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Protect Yourself: Rebalance Cortisol

by Henry Emmons, MD

[adapted from The Chemistry of Calm]

p.s., If you haven't read Part 1 of this series, head there first.  

Take the Sting out of Cortisol

Do you long for a stress-free life? Do you wish that your stress hormones would go away and not come back? Actually, you wouldn’t want either of these, any more than you would want a life without pain.

No one wants to be in pain all the time, but to be unable to feel pain at all creates a nightmare of its own. Likewise, if you were unable to mount a stress response, if your body suddenly became unable to produce the stress hormones, your physiology would collapse.

Stress is not the problem. It is unremitting stress and a constantly elevated level of cortisol that create the problems and the consequences can be severe.

The effects of constantly elevated cortisol may include:5

  • Weight gain.
  • Insulin resistance or even type 2 diabetes.
  • Elevated blood pressure and coronary artery disease.
  • Memory problems,...
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What is Adrenal Fatigue?

By Henry Emmons, MD

Signs of Adrenal Fatigue

Perhaps you feel unmotivated, have less interest in things, feel weakness, or an unrelenting achiness in your muscles. Maybe you want to sleep too much, or simply wake feeling unrested. Your mood might be sad or down, or perhaps it’s just flat. But your biggest concern? The one that never seems to go away? It’s this feeling of profound fatigue.

How is Adrenal Fatigue Diagnosed?

The Mainstream Medicine Approach

Adrenal fatigue is not a term accepted by mainstream medicine. Trying to care for symptoms like those above will usually start with routine blood tests that look for adrenal insufficiency (known as Addison’s disease). The result will likely be normal. Most doctors will then look for other causes of the fatigue, doing routine blood tests to rule out things like low iron, low hemoglobin, or a thyroid problem. After this series, symptoms will usually be attributed to untreated...

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GABA Supplements for Anxiousness

by Henry Emmons, MD

[adapted from The Chemistry of Calm]

p.s., You've read Part 1 of this series and the introductory article about balancing GABA and glutamate, right? If not, head to those posts first.

GABA and Anxiety | GABA Benefits

As noted in Part 1 of this series, GABA is the neurotransmitter most responsible for calming down an overactive brain... and it's available as a nutritional supplement without a prescription! It has been shown in human studies to help create a relaxed alpha-brain wave pattern, even more effectively than l-theanine (though we still like l-theanine for many reasons). It can also boost immune function in individuals subject to stress.18 

GABA Supplements 

The bad news is that when taken orally, most of it gets broken down before it gets to the brain. However, the amount that does make it can help and there are some forms more likely to be absorbed into the brain. Additionally, some of GABA’s...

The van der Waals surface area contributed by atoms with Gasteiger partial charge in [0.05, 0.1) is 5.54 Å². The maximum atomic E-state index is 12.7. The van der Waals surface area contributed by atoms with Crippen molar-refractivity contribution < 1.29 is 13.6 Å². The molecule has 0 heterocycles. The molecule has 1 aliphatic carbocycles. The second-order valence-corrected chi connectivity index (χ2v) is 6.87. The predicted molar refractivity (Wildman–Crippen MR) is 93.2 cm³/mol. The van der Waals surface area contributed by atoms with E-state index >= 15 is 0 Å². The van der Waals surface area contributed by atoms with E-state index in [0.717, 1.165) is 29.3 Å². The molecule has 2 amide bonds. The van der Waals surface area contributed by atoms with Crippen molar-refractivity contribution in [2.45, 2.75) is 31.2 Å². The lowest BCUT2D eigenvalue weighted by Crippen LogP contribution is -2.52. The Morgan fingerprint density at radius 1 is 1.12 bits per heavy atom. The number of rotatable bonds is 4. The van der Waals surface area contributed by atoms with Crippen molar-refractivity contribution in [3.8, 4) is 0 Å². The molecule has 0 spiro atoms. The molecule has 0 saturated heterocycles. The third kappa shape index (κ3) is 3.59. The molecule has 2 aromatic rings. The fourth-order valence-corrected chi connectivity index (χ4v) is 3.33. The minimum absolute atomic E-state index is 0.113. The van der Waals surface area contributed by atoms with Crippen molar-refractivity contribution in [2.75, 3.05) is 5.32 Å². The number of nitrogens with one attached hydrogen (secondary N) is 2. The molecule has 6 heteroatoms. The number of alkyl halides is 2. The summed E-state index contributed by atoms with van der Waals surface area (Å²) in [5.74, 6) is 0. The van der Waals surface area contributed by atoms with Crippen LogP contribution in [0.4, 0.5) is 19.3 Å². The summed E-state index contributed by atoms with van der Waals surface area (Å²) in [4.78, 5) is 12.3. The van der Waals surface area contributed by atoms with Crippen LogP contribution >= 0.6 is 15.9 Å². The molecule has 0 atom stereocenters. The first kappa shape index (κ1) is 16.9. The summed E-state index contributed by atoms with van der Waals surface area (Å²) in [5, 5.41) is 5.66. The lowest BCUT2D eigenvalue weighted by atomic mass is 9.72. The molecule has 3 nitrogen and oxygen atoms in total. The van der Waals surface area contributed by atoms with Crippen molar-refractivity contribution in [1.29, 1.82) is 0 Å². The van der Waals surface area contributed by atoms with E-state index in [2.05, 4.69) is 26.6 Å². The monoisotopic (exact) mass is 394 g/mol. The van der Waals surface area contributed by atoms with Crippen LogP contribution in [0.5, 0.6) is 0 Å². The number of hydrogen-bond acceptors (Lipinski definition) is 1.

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Soothe Yourself: Boost Serotonin

by Henry Emmons, MD

[adapted from The Chemistry of Calm]

p.s., If you haven't read Part 1 of this series, head there first. 

Soothe Yourself: Boost Serotonin

Nearly everyone feels better when their serotonin levels are optimal. It has such a wide array of functions, involved with everything from sleep to appetite to impulse control to sexual desire. It's the brain chemical that helps soothe you when you feel stressed or threatened, and it offers considerable protection to the brain against the damaging effects of cortisol. 

Serotonin’s broad benefits may explain why Prozac and the other SSRI’s took the world by storm in the 1990’s. It took a while for the shortcomings of these medications to become clear—problems such as agitation, numbing of emotions and sexual feelings, weight gain, insomnia, fatigue. The SSRI’s are not the cure-all that they initially appeared to be. The problem remains: millions of people are...

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Reward Yourself: Increase Dopamine

by Henry Emmons, MD

[adapted from The Chemistry of Calm]

p.s., If you haven't read Part 1 of this series, head there first.

Dopamine 101 & How to Raise It When Deficient

The effects of dopamine are more complex than those of norepinephrine, at least in regards to anxiety. In some ways, they have a similar function.

Both dopamine and norepinephrine:

  • Tend to be energizing and aid in mental focus and concentration.
  • Can aggravate anxiety when levels are way too high.

However, dopamine has some beneficial effects against anxiety.

Dopamine can:

  • Improve motivation and the experience of pleasure.
  • Enhance microcirculation in parts of the brain.3

Unless dopamine becomes really excessive, your anxiety may improve if you gently boost your dopamine levels.

How do you know if dopamine is deficient?

Low dopamine symptoms include:

  • Feel apathetic and fatigued.
  • Difficulty losing weight.
  • Feel unmotivated (as with exercise).
  • Low sex drive.
  • General difficulty getting pleasure from...
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Eat Mindfully to Improve Digestive Health